A licence for a new Chase the Ace is expected to be issued this week by the Town of Hay River.
That’s according to Judy Goucher, the town’s senior administrative officer (SAO).

Speaking late last week, Goucher explained the town has had two licence applications on file since last year.

She said the town was reaching out to those applicants last week about a new process as a result of a Chase the Ace bylaw passed by the town on July 25.

“We hope to hear back with the new application forms (this week) and go through the approval process as set out in the bylaw,” she said, adding it is hoped a Chase the Ace lottery licence will then be issued.

The first Chase the Ace in Hay River was run last year by the Hay River Curling Club and was a massive success.

It ended in November with a total prize of $511,034. That consisted of a progressive jackpot that had grown to $463,079 in the 43 weeks of the lottery and a final weekly prize of $47,955.

That first Chase the Ace made the Hay River Curling Club about $600,000 in profit.

Aside from the two applications received last year, no additional applications for a Chase the Ace licence have been received since the bylaw was passed.

“I have not directly heard of any interest from other groups,” said Goucher.

The SAO noted she is not surprised no new applications have been submitted.

“It requires a fair number of volunteers,” she said of running such a lottery. “So there are not a lot of groups in the community that are positioned to take it on.”

As for how long it will be before another Chase the Ace begins after a licence is issued, Goucher said, “It will depend on the groups, how quickly they can get their resources together.”

However, she expects that would probably happen within a “reasonable” amount of time, likely within a month.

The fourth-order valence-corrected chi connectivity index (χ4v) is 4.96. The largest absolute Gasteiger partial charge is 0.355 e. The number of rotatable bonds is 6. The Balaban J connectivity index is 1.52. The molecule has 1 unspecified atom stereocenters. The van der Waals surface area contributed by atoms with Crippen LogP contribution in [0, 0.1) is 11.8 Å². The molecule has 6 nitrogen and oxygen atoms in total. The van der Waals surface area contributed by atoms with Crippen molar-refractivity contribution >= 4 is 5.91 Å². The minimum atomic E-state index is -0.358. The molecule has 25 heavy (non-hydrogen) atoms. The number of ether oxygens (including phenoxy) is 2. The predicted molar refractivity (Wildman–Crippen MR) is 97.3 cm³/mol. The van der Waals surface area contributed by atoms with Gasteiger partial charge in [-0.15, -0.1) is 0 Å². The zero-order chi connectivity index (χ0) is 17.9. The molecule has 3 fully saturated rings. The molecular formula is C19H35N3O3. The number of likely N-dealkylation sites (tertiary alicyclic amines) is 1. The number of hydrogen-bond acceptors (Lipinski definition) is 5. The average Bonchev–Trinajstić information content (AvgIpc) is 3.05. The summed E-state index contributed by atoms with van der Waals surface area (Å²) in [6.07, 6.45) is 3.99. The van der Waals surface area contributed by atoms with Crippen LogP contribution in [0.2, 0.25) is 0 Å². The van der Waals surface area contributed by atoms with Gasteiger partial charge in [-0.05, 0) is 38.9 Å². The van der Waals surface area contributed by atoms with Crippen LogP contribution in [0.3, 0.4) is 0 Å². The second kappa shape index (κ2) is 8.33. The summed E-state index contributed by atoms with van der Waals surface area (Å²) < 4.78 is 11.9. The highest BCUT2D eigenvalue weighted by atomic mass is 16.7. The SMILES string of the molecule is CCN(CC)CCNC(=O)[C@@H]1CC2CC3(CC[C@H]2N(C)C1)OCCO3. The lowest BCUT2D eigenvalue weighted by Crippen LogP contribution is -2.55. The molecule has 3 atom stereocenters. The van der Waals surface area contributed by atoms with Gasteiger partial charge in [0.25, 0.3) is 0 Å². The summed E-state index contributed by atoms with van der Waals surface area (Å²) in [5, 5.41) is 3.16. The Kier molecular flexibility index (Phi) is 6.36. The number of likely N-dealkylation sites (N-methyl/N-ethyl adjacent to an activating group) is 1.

If that’s the case, another Chase the Ace might begin in mid to late September.

“That would be my expectation,” said Goucher.

Mayor Brad Mapes realizes there is a lot of interest in Chase the Ace.

“There are a lot of community residents and groups that are wanting to see it go forward,” he said. “I’m glad that administration was able to put something to council that keeps everything in check on all matters of running it.”

Like the SAO, the mayor believes there are only a limited number of groups which can run a Chase the Ace on their own.

“I think it’s going to be tough for some,” he said. “It’s a big undertaking for some groups. I think in the future you’re going to see several groups that will tie together to run it.”

The Chase the Ace bylaw has established a “decision matrix” which will award points to groups based on factors such as the ability to run such a lottery, benefits to the community or economic development, the number of people in an organization, and the number of user groups combining to submit an application.

Groups with the highest scores will receive priority status for licences.

The bylaw will allow only one Chase the Ace at a time for a maximum 52-week period, although that could end up being as short as just a week.

In Chase the Ace, people buy tickets to win the right to draw from a decreasing deck beginning with 52 cards in search of the ace of spades.

If that card is not drawn, the holder of the winning ticket receives 20 per cent of a week’s ticket sales, while 30 per cent goes to an accumulating jackpot and the remaining 50 per cent is retained by the licensee.

If the ace is drawn, the winner receives the jackpot and the weekly prize.


Paul Bickford

Paul Bickford is the reporter for Hay River Hub.